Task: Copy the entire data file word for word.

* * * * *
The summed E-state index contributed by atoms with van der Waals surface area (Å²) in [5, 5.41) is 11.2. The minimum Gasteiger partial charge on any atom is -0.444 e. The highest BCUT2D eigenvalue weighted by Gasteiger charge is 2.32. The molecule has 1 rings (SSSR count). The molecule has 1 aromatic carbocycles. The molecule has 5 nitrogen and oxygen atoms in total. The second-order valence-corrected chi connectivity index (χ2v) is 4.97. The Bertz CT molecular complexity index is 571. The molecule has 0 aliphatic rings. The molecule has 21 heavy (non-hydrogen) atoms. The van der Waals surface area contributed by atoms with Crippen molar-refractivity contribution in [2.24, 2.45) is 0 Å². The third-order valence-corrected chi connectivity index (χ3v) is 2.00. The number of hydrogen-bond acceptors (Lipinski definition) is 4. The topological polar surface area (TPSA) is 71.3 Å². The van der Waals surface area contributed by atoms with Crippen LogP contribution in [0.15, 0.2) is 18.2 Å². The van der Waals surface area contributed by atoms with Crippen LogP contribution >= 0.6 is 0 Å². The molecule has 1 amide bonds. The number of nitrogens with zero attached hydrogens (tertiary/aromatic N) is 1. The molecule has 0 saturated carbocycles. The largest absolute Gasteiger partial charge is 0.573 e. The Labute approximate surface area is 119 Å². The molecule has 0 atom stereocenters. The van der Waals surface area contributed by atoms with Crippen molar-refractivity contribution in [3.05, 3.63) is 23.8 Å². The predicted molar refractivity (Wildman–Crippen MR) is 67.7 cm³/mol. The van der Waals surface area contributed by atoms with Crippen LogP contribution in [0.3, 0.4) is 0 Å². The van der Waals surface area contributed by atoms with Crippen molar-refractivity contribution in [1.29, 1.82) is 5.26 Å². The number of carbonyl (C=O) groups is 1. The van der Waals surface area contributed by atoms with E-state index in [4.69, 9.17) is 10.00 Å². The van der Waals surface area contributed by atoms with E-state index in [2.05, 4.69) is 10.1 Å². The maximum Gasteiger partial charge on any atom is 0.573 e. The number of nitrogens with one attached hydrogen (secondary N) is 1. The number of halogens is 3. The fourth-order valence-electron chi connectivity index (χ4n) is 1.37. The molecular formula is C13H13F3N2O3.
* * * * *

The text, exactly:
The summed E-state index contributed by atoms with van der Waals surface area (Å²) in [5, 5.41) is 11.2. The minimum Gasteiger partial charge on any atom is -0.444 e. The highest BCUT2D eigenvalue weighted by Gasteiger charge is 2.32. The molecule has 1 rings (SSSR count). The molecule has 1 aromatic carbocycles. The molecule has 5 nitrogen and oxygen atoms in total. The second-order valence-corrected chi connectivity index (χ2v) is 4.97. The Bertz CT molecular complexity index is 571. The molecule has 0 aliphatic rings. The molecule has 21 heavy (non-hydrogen) atoms. The van der Waals surface area contributed by atoms with Crippen molar-refractivity contribution in [2.24, 2.45) is 0 Å². The third-order valence-corrected chi connectivity index (χ3v) is 2.00. The number of hydrogen-bond acceptors (Lipinski definition) is 4. The topological polar surface area (TPSA) is 71.3 Å². The van der Waals surface area contributed by atoms with Crippen LogP contribution in [0.15, 0.2) is 18.2 Å². The van der Waals surface area contributed by atoms with Crippen LogP contribution >= 0.6 is 0 Å². The molecule has 1 amide bonds. The number of nitrogens with zero attached hydrogens (tertiary/aromatic N) is 1. The molecule has 0 saturated carbocycles. The largest absolute Gasteiger partial charge is 0.573 e. The Labute approximate surface area is 119 Å². The molecule has 0 atom stereocenters. The van der Waals surface area contributed by atoms with Crippen molar-refractivity contribution in [3.05, 3.63) is 23.8 Å². The predicted molar refractivity (Wildman–Crippen MR) is 67.7 cm³/mol. The van der Waals surface area contributed by atoms with Crippen LogP contribution in [0.3, 0.4) is 0 Å². The van der Waals surface area contributed by atoms with Crippen molar-refractivity contribution in [1.29, 1.82) is 5.26 Å². The number of carbonyl (C=O) groups is 1. The van der Waals surface area contributed by atoms with E-state index in [4.69, 9.17) is 10.00 Å². The van der Waals surface area contributed by atoms with E-state index in [2.05, 4.69) is 10.1 Å². The maximum Gasteiger partial charge on any atom is 0.573 e. The number of nitrogens with one attached hydrogen (secondary N) is 1. The number of halogens is 3. The fourth-order valence-electron chi connectivity index (χ4n) is 1.37. The molecular formula is C13H13F3N2O3.